Ronald Ragen met Alexandra Diethelm and Jennifer Steingraeber on Friday. By Sunday, they had taken out Marlborough’s first Startup Weekend, impressing judge Stephanie Benseman, right, in the process.
A “pressure cooker” competition – a cross between The Apprentice and Dragon’s Den – has unearthed entrepreneurial talent in Marlborough – and he’s 80.
Ronald Ragen signed himself up for Marlborough’s first Startup Weekend last weekend looking to try something “totally different”.
Ragen was paired with fellow competitors Alexandra Diethelm and Jennifer Steingraeber, and together they worked on a business idea called “Dog Alone” – a one-stop shop for travellers wanting to find dog-friendly places in New Zealand.
Ragen described the 54-hour competition, from meeting on Friday to pitching to judges on Sunday, as a “challenge”. But that’s what attracted the IT business owner to it in the first place.
“It was getting me out of myself, and looking at the world, and working on a totally different experience with total strangers, and under a lot of pressure.
“So that was the appeal to me, and it is one of those things, you are never too old to do it.”
“Dog Alone” scooped first prize on the Sunday, an added treat after Ragen celebrated his 80th birthday on the Saturday night with the rest of the competitors, 35 in total.
“The brilliant thing about this whole thing is that it engendered community.
“We weren’t working in competition with each other even though we were different people working on different concepts.
“There was a sense of community, amongst a whole group.”
Eight teams were pulled together on the Friday night. Second place, in the end, went to an app for viticulturists to help them organise their workloads. Third place went to a card game for teenagers.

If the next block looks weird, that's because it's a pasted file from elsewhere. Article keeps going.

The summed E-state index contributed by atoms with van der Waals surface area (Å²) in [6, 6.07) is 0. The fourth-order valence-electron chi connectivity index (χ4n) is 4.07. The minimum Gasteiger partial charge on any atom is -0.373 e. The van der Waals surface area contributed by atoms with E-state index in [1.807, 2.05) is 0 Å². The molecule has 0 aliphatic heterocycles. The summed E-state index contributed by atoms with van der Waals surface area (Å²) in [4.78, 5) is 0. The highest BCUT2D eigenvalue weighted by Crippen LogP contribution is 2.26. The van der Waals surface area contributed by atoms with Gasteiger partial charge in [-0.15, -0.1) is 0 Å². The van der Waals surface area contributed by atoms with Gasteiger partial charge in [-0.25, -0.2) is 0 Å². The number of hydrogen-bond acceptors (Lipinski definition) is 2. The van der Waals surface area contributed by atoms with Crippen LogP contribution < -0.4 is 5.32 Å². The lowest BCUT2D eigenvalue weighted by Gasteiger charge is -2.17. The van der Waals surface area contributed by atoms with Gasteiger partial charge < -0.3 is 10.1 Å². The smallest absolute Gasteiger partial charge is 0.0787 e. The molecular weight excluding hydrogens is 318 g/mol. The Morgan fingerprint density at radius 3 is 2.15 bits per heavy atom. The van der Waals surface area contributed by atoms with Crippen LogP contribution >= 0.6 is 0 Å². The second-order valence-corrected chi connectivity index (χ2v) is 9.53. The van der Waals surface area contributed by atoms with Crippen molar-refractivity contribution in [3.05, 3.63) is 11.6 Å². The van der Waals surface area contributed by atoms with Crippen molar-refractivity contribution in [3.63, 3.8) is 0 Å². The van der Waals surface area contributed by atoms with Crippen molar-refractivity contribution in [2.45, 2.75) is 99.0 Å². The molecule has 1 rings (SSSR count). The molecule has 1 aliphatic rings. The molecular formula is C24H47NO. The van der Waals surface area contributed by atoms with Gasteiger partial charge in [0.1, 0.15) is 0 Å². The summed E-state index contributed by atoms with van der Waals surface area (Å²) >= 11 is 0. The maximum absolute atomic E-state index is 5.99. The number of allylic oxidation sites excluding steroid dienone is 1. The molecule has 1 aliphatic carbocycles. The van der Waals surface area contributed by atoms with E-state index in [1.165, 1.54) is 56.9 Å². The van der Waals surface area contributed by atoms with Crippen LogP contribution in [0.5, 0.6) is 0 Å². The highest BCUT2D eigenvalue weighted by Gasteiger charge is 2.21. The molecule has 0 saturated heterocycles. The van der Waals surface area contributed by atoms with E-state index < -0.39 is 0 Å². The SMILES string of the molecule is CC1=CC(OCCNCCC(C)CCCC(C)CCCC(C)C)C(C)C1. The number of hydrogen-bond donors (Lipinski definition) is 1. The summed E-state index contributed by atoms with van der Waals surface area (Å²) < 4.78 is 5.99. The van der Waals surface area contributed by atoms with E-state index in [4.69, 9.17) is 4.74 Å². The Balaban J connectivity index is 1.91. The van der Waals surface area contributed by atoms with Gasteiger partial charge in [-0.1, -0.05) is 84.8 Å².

“A concern I had was whether I would have the physical and mental stamina to work under those conditions, because it was full-on, and I literally mean non-stop,” Ragen said.
“[But] it was so exhilarating that I could have kept going longer. Having said that, by [the end], I was absolutely exhausted.
“In terms of the achievement, it was awesome. The whole process was eye-opening. It opened up things inside me that I wasn’t aware of, like the ability to see challenges and opportunities and convert them into something that’s real,” Ragen said.
Tourism specialist Alexandra Diethelm, 37, who came down from Auckland for the event, loved working with her team.
“We did have some heated discussions, but they were extremely productive and valuable.
“We all got along really well, listened to each other’s suggestions, as well as the mentors’, and took the best part of every suggestion to create Dog Along.
“Even though we didn’t go with my original idea, I feel that we created something over the course of the 54 hours that can have a real future as a viable business.”
Startup Weekend Marlborough project manager Tracey Green said she was impressed by the “massive transformation” the business ideas went through from Friday to Sunday.
Green thought 50% of them could continue on as actual businesses.
“But we have to let the dust settle, some of them are still probably going to be talking about it.
“We are hopeful that we do see some convert, but the reality of these events [is], less than 1% turn into businesses.”
The Startup Weekend concept started in the United States 15 years ago. The Marlborough event was organised by Business Trust Marlborough and the Marlborough District Council. Another Startup Weekend, in Marlborough, was in the works for July next year.